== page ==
The Land, Infrastructure and Transport Ministry has determined that one of its own officials is involved in rigging bids for its river floodgate and reservoir projects, it was learned Friday.
The official, whose identity and title are being withheld, is the first currently employed civil servant to be linked to the crime. Most civil servants have usually left their government posts by the time they are accused of rigging bids.
According to the ministry’s internal investigation panel, the bureaucrat has been relaying information about public bids for floodgate projects to engineering firms, sources said.
The official denied any involvement in bid-rigging and did not receive any monetary rewards for the information, the panel claimed.
Land, Infrastructure and Transport Minister Tetsuzo Fuyushiba apologized for the scandal at a news conference Friday and said he plans to severely punish the official.
The in-house panel will soon send Fuyushiba a report on bid-rigging related to recent ministry-financed floodgate projects.
In March, the Fair Trade Commission told the land ministry to terminate bid-rigging after finding that seven of its retired officials were involved. Among the seven was a top engineer at the former Construction Ministry, one of the predecessors of the land ministry.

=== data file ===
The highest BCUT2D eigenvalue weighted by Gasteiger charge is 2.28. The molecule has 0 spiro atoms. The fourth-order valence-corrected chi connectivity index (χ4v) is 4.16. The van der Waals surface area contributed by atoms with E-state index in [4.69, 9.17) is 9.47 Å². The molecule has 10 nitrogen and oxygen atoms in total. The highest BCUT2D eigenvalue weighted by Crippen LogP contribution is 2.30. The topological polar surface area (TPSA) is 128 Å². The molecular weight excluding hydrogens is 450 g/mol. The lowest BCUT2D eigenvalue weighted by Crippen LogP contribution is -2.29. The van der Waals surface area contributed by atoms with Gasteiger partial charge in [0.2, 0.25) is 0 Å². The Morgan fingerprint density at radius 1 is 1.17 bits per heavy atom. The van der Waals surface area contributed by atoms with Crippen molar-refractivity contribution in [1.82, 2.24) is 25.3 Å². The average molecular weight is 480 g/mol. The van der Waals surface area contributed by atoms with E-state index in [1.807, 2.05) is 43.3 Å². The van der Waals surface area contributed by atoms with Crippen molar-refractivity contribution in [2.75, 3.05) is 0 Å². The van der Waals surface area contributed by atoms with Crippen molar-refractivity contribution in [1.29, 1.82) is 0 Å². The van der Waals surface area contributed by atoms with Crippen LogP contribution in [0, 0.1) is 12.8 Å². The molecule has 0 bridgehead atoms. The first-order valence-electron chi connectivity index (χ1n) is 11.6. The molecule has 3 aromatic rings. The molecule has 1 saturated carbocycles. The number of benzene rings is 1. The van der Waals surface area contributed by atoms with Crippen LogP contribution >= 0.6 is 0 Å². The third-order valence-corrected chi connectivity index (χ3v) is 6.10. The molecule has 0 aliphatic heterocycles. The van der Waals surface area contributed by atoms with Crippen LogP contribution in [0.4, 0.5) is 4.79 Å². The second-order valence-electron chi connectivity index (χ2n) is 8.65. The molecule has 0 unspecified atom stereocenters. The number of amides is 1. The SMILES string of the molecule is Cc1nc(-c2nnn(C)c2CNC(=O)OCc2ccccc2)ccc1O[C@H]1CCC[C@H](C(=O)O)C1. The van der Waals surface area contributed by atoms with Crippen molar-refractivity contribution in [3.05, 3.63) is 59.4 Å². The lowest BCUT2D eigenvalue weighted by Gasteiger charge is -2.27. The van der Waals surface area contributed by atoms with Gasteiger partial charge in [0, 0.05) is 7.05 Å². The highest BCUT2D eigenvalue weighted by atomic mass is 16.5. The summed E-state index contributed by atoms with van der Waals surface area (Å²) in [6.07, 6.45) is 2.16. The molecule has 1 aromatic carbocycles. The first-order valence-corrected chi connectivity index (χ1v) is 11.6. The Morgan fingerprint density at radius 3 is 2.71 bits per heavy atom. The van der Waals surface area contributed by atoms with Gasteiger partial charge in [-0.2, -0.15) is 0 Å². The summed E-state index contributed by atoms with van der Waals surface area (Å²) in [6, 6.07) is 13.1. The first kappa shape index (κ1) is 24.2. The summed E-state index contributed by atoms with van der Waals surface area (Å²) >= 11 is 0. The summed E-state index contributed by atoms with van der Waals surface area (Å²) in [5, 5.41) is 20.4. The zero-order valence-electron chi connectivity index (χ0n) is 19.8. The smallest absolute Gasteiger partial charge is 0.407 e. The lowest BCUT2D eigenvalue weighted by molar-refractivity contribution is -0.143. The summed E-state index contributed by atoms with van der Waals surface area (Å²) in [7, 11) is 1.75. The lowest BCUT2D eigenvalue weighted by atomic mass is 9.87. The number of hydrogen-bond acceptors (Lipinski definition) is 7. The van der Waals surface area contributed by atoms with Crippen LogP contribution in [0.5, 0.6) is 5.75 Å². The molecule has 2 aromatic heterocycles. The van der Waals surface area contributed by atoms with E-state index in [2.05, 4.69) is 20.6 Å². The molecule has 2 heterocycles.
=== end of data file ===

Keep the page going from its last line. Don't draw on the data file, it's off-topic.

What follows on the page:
At the time, the antitrust watchdog said two of the seven officials played leading roles in rigging bids when they were still employed by the land ministry.
The commission also told 15 engineering companies to end their bid-rigging practices, ordering 14 of them to pay a combined 1.67 billion yen in penalties. Among the 15 were Ishikawajima-Harima Heavy Industries Co., Mitsubishi Heavy Industries Ltd., Hitachi Zosen Corp. and JFE Engineering Corp.
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